Wednesday, January 28, 2009

Something to Tell the Grandcows

This book is hilarious. It tells the story of Emmadine the cow, who has nothing exciting to tell her grandcows. The best she can come up with is the time she swatted 13 flies at once – and who wants to hear about that? So she answers an advertisement to travel to the South Pole. This book is loosely based on a true story, Admiral Byrd’s expedition to the South Pole. He did in fact take several cows on his expeditions, but of course they did not wear udderwarmers, or teach the cowherd the hoochy-coochy. It talks about silly things like that, but it also talks about the supplies they needed to take, the sun staying up all summer (and down all winter), the president awarding the explorers when they got back, and other little details that make it almost (but not really!) like historical fiction.

The bottom line is I would definitely recommend this book. It is a very fun, silly pleasure read. In spite of the silliness, it would also be a good jump off place for a lesson on the South Pole, Antarctica , explorers, Admiral Byrd’s expeditions, etc.

I’ve decided that on the rare occasion I have any ideas on how to use the book in a lesson, I will put them at the end of the post, so here is the end of “Something to Tell the Grandcows”.

Practical Uses:

Literature: Fact Vs. Fiction
Explain the difference between fact and fiction. Discuss how some made-up books have real things in them. This book is easier for this than true historical fiction* because the fiction parts are obvious and somewhat ridiculous. Even the youngest children should be able to tell you cows don’t really teach people how to dance the hoochie-coochie. Have students point out things from the book that could and couldn’t have happened.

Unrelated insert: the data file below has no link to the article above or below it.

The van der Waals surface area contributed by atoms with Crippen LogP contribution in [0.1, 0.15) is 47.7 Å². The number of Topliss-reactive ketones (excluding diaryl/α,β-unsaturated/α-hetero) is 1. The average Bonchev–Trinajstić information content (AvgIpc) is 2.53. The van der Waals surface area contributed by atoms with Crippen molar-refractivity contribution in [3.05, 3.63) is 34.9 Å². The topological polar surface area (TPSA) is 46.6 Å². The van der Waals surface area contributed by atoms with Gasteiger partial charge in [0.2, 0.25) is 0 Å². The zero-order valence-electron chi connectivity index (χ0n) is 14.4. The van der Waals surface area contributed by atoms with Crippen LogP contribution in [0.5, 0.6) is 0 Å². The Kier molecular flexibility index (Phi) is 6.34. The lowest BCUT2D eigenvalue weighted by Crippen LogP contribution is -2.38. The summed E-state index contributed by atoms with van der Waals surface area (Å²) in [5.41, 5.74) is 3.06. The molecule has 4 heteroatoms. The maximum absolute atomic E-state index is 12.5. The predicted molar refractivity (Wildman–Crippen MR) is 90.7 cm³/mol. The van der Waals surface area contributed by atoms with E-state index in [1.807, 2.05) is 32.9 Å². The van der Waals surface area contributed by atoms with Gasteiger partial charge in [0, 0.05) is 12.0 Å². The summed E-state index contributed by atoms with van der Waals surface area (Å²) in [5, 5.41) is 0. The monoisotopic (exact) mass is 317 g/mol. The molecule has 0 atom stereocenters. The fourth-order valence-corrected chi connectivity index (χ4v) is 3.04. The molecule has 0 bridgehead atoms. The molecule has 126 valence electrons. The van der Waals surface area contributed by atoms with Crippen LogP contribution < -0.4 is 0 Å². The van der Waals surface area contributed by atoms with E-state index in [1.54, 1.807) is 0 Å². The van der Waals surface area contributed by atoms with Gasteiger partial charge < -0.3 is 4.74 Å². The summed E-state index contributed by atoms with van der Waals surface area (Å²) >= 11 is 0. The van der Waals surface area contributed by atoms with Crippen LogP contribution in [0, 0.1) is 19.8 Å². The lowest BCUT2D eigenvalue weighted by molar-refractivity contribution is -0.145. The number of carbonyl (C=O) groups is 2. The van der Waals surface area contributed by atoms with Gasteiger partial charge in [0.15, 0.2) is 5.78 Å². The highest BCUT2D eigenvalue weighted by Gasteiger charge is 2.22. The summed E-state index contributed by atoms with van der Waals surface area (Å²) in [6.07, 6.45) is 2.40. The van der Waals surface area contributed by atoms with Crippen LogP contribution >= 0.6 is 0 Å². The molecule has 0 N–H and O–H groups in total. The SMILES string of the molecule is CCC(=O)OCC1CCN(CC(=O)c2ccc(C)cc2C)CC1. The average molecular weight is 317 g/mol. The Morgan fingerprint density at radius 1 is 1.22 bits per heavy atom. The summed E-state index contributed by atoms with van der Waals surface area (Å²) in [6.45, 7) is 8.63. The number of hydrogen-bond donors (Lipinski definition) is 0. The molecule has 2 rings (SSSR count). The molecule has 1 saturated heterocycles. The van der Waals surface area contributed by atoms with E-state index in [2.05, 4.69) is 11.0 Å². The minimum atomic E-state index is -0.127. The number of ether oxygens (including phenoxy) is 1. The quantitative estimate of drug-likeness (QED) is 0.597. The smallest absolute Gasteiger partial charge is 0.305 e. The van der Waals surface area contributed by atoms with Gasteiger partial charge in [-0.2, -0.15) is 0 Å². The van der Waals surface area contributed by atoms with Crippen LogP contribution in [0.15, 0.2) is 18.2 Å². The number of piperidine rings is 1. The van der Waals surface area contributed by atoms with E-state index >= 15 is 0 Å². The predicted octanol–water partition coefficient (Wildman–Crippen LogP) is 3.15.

History: Shackleton’s Expedition, Explorers
No specific ideas, but it would be a great jumping off point to get discussion rolling on these topics before you dig into serious research.

Science: South Pole Sunlight
Use this book as an introduction to a lesson on the earth’s axis tilting away from the sun, causing solar regions to have ‘unusual’ patterns of sunlight. There is a very simple experiment to illustrate this point well.
You will need:
a flashlight – the sun
a styrophoam ball – the earth
a marker – for drawing vague continent shapes
and some toothpicks – your “axis”
Have students draw outlines of the continents on their earth (note the geography opportunity here ;)), then put a toothpick at the north pole and one at the south pole. Have them hold the earth by the axis while you shine the flash light straight at the earth. Make sure you are not shining at an angle. The student can then turn rotate their earth on its axis and observe how the sun shines on different parts of the earth.
If you wanted to get more in depth, you could then have students draw the equator and ask them how they think it got is name. Explain that the closer you get to the equator, the more equal the sunlight and darkness are.

Math: Graphs and Charts
If you did either the literature or science lesson, you could use the facts you gathered to make a graph. The facts and fiction graph would simple – say your students found three things that were fiction and four things that were fact, their graph would just have two bars - one 3 units hight, the other 4. For the sunlight, they would plot how many hours of sunlight certain days of the year had. Or they could plot how many days had 3 hours of sunlight, how many days had 5 hours, and so on. This might also work well with a line graph.

Geography: Route Planning
Have students use an atlas to decide on a route from their home to the South Pole. Depending on students’ general knowledge and research skills, this lesson could go several ways. Young students could be given a printout of a world map outline and asked to simply draw how they think they could get there. Older students could research (or just guess) what mode of transportation each leg of their route would require, and figure out approximately how long each leg of the trip would take to make. They could also list (and label on their map) all the countries and oceans their route would pass through.
You could discuss difficulties and advantages of different routes (more supplies needed for the ocean journey, more physical labor hiking down through South America, if you go through Cuba, you have to deal with hostile relations with the United States, etc…).

* One characteristic of historical fiction is everything in the book realistically could have happened to the characters in the book.

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